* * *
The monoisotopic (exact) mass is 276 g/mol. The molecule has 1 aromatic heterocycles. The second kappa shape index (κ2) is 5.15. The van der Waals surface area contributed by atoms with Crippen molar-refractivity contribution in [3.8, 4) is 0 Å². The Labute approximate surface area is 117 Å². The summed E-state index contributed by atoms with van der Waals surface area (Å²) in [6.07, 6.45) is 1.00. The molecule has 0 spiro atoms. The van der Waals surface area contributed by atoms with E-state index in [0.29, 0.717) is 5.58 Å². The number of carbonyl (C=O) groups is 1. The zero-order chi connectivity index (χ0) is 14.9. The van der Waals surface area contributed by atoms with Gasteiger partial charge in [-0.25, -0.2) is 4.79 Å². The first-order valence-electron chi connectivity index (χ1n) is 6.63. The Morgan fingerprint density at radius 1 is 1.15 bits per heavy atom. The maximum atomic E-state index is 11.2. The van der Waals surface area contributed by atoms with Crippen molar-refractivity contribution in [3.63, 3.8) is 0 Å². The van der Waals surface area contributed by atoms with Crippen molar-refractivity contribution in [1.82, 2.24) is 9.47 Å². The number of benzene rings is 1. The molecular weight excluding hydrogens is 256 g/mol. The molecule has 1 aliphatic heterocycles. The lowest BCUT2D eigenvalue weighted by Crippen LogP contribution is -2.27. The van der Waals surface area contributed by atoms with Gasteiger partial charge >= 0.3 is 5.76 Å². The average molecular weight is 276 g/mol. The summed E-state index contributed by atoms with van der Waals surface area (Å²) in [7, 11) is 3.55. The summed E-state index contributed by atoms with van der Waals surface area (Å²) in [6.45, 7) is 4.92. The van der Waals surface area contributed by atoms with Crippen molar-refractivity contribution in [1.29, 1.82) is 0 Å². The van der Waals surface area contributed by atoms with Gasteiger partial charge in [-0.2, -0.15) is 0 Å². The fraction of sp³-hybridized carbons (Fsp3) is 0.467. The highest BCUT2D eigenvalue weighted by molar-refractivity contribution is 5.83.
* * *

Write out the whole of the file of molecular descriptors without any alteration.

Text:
The monoisotopic (exact) mass is 276 g/mol. The molecule has 1 aromatic heterocycles. The second kappa shape index (κ2) is 5.15. The van der Waals surface area contributed by atoms with Crippen molar-refractivity contribution in [3.8, 4) is 0 Å². The Labute approximate surface area is 117 Å². The summed E-state index contributed by atoms with van der Waals surface area (Å²) in [6.07, 6.45) is 1.00. The molecule has 0 spiro atoms. The van der Waals surface area contributed by atoms with E-state index in [0.29, 0.717) is 5.58 Å². The number of carbonyl (C=O) groups is 1. The zero-order chi connectivity index (χ0) is 14.9. The van der Waals surface area contributed by atoms with Gasteiger partial charge in [-0.25, -0.2) is 4.79 Å². The first-order valence-electron chi connectivity index (χ1n) is 6.63. The Morgan fingerprint density at radius 1 is 1.15 bits per heavy atom. The maximum atomic E-state index is 11.2. The van der Waals surface area contributed by atoms with Crippen molar-refractivity contribution in [3.63, 3.8) is 0 Å². The van der Waals surface area contributed by atoms with Crippen molar-refractivity contribution in [1.82, 2.24) is 9.47 Å². The number of benzene rings is 1. The molecular weight excluding hydrogens is 256 g/mol. The molecule has 1 aliphatic heterocycles. The lowest BCUT2D eigenvalue weighted by Crippen LogP contribution is -2.27. The van der Waals surface area contributed by atoms with Gasteiger partial charge >= 0.3 is 5.76 Å². The average molecular weight is 276 g/mol. The summed E-state index contributed by atoms with van der Waals surface area (Å²) in [7, 11) is 3.55. The summed E-state index contributed by atoms with van der Waals surface area (Å²) in [6.45, 7) is 4.92. The van der Waals surface area contributed by atoms with Crippen molar-refractivity contribution in [1.29, 1.82) is 0 Å². The van der Waals surface area contributed by atoms with Gasteiger partial charge in [-0.2, -0.15) is 0 Å². The fraction of sp³-hybridized carbons (Fsp3) is 0.467. The highest BCUT2D eigenvalue weighted by molar-refractivity contribution is 5.83.